Revealed: government eyes deregulation of legal market

Print This Post

15 May 2013


Parliament: report on Legal Services Act to justice committee

Further deregulation of the legal market is in the offing as a result of two initiatives at the Ministry of Justice, Legal Futures can reveal – and could yet lead to will-writing becoming regulated.

One is a post-legislative review of the Legal Services Act 2007, while the second is work that has begun internally to consider “how the regulatory landscape might be simplified and to reduce any unnecessary burdens on the sector”.

The two projects are being run in parallel.

The terms of the post-legislative review are:

  • To see whether legislation is working out in practice as intended;
  • To improve the focus on implementation and delivery of policy aims, and contribute to better regulation; and
  • To identify and disseminate good practice so that lessons may be drawn from the successes and failures revealed by the scrutiny.

However, the review will not replay policy arguments made at time of passage of Bill and should not require “disproportionate resources”.

The MoJ has been seeking stakeholder views and will be preparing a report for the justice select committee.

The other review appears to be at a less advanced stage, with a Ministry of Justice spokesman telling Legal Futures: “We want to simplify the regulatory framework for the legal services sector and reduce the burdens on the industry. We are starting a review to see where improvements can be made. The form of this review is being considered and next steps will be set out in due course.”

The first sign of the thinking on this came yesterday at the end of the announcement about Lord Chancellor Chris Grayling’s decision not to accede to the Legal Services Board’s recommendation to regulate will-writing.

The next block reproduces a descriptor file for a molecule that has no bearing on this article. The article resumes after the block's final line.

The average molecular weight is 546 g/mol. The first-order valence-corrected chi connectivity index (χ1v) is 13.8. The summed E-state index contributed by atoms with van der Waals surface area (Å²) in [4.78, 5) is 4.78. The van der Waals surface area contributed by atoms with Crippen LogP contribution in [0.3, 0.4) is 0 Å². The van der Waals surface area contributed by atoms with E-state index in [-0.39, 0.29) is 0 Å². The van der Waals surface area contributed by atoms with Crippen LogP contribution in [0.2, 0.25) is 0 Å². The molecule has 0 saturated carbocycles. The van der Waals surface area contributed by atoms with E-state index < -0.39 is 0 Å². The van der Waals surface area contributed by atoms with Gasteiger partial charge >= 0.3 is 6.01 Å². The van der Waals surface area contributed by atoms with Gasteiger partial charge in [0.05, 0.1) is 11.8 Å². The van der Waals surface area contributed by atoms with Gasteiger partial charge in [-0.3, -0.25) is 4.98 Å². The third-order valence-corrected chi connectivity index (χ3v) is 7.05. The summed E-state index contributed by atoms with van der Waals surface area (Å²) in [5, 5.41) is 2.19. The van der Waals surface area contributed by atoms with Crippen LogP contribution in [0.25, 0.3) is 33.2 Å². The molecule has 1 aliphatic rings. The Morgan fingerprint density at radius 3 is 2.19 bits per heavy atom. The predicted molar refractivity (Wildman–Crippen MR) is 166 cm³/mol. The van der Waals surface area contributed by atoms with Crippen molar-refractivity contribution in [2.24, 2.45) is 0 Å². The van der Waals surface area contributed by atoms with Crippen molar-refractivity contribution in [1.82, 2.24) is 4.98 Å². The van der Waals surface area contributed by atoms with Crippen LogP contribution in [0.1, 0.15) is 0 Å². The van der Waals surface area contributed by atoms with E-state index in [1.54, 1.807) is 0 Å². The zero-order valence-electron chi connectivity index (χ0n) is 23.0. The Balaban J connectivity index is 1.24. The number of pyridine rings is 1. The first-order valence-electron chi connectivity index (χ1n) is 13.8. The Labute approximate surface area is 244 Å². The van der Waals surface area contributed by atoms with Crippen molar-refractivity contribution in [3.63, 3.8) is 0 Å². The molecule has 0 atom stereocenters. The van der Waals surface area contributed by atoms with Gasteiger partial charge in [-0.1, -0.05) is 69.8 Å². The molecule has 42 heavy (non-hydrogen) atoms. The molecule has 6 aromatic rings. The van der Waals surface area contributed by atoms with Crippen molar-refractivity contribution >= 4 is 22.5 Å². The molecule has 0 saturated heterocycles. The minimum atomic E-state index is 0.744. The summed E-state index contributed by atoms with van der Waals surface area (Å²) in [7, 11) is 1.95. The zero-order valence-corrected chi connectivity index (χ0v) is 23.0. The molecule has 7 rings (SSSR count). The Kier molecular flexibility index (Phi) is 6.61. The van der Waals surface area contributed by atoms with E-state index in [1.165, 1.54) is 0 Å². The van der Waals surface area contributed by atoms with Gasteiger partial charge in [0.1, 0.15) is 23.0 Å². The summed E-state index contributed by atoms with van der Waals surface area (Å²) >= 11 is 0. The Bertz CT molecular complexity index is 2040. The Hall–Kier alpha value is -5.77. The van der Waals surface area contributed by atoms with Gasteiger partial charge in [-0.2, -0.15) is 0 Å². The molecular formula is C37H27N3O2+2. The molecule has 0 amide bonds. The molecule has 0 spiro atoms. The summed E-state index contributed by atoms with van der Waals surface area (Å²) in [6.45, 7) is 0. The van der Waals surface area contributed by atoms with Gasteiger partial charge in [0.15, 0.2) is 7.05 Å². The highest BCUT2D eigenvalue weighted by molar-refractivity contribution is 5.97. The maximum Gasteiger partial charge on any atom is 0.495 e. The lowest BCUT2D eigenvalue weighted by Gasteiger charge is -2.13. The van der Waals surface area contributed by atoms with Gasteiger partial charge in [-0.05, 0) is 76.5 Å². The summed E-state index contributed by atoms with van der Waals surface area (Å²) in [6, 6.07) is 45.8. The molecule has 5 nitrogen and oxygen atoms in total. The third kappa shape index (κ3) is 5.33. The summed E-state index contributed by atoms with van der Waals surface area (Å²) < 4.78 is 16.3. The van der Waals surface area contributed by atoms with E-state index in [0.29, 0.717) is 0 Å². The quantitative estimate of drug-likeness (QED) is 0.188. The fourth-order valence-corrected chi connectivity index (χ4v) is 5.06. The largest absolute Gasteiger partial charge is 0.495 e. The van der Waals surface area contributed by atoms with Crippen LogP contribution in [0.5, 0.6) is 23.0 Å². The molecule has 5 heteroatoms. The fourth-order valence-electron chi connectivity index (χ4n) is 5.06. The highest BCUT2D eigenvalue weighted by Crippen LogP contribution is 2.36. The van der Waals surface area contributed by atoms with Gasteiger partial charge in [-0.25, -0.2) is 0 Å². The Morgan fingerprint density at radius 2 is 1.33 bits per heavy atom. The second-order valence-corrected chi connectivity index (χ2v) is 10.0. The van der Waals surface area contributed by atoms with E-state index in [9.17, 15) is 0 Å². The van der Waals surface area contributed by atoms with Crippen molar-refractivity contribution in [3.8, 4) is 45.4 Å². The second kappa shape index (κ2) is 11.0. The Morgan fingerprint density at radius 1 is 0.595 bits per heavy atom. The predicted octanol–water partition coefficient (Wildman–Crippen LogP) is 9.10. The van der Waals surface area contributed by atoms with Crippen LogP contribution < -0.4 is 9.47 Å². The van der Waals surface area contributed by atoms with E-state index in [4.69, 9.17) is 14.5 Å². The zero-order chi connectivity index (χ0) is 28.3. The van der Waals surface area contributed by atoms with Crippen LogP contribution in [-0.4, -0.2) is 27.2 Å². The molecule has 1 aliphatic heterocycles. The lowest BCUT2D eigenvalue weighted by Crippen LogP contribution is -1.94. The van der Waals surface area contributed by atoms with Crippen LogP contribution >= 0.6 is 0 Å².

It said: “As part of this review, the Lord Chancellor will consider whether it might be appropriate to bring will-writing within the scope of legal services regulation. It would not be beneficial to add to the complexity of the regulatory landscape in advance of the outcome of this work.”



Leave a comment

* Denotes required field

All comments will be moderated before posting. Please see our Terms and Conditions

Legal Futures Blog

Woebots and robots

Nadia chatbot

The chances are that you may not be entirely sure what a bot or a chatbot is. So, the news that, “starting today, DoNotPay is opening up so that anyone can create legal bots for free (with no technical knowledge)” may be a bit opaque. But bots have their devotees. The picture is of Nadia, an Australian bot being developed to give information on disability benefits with the voice of Cate Blanchett. The editor of Chatbots Magazine (OK, no neutral source) is pretty clear about their future. He writes articles with titles like ‘How bots will completely kill websites and mobile apps’. Joshua Browder, the creator of the DoNotPay parking ticket challenger, is behind what he hopes will be this major expansion of legal bots.

July 21st, 2017